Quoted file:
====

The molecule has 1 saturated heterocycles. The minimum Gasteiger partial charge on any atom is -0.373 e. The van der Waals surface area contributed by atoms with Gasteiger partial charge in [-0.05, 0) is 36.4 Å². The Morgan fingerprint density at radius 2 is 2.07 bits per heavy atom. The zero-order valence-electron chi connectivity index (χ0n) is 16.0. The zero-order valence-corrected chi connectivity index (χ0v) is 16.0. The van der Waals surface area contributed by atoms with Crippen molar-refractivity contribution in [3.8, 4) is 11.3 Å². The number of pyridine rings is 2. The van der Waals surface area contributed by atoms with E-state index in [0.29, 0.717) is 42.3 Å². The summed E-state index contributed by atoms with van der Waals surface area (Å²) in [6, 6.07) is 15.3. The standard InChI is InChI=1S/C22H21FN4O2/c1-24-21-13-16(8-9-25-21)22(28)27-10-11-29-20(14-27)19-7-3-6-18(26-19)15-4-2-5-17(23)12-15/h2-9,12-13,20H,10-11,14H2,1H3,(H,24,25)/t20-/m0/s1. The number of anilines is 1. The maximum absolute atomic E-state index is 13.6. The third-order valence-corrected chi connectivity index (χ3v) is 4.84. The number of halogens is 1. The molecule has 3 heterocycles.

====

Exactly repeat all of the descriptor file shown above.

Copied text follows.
The molecule has 1 saturated heterocycles. The minimum Gasteiger partial charge on any atom is -0.373 e. The van der Waals surface area contributed by atoms with Gasteiger partial charge in [-0.05, 0) is 36.4 Å². The Morgan fingerprint density at radius 2 is 2.07 bits per heavy atom. The zero-order valence-electron chi connectivity index (χ0n) is 16.0. The zero-order valence-corrected chi connectivity index (χ0v) is 16.0. The van der Waals surface area contributed by atoms with Crippen molar-refractivity contribution in [3.8, 4) is 11.3 Å². The number of pyridine rings is 2. The van der Waals surface area contributed by atoms with E-state index in [0.29, 0.717) is 42.3 Å². The summed E-state index contributed by atoms with van der Waals surface area (Å²) in [6, 6.07) is 15.3. The standard InChI is InChI=1S/C22H21FN4O2/c1-24-21-13-16(8-9-25-21)22(28)27-10-11-29-20(14-27)19-7-3-6-18(26-19)15-4-2-5-17(23)12-15/h2-9,12-13,20H,10-11,14H2,1H3,(H,24,25)/t20-/m0/s1. The number of anilines is 1. The maximum absolute atomic E-state index is 13.6. The third-order valence-corrected chi connectivity index (χ3v) is 4.84. The number of halogens is 1. The molecule has 3 heterocycles.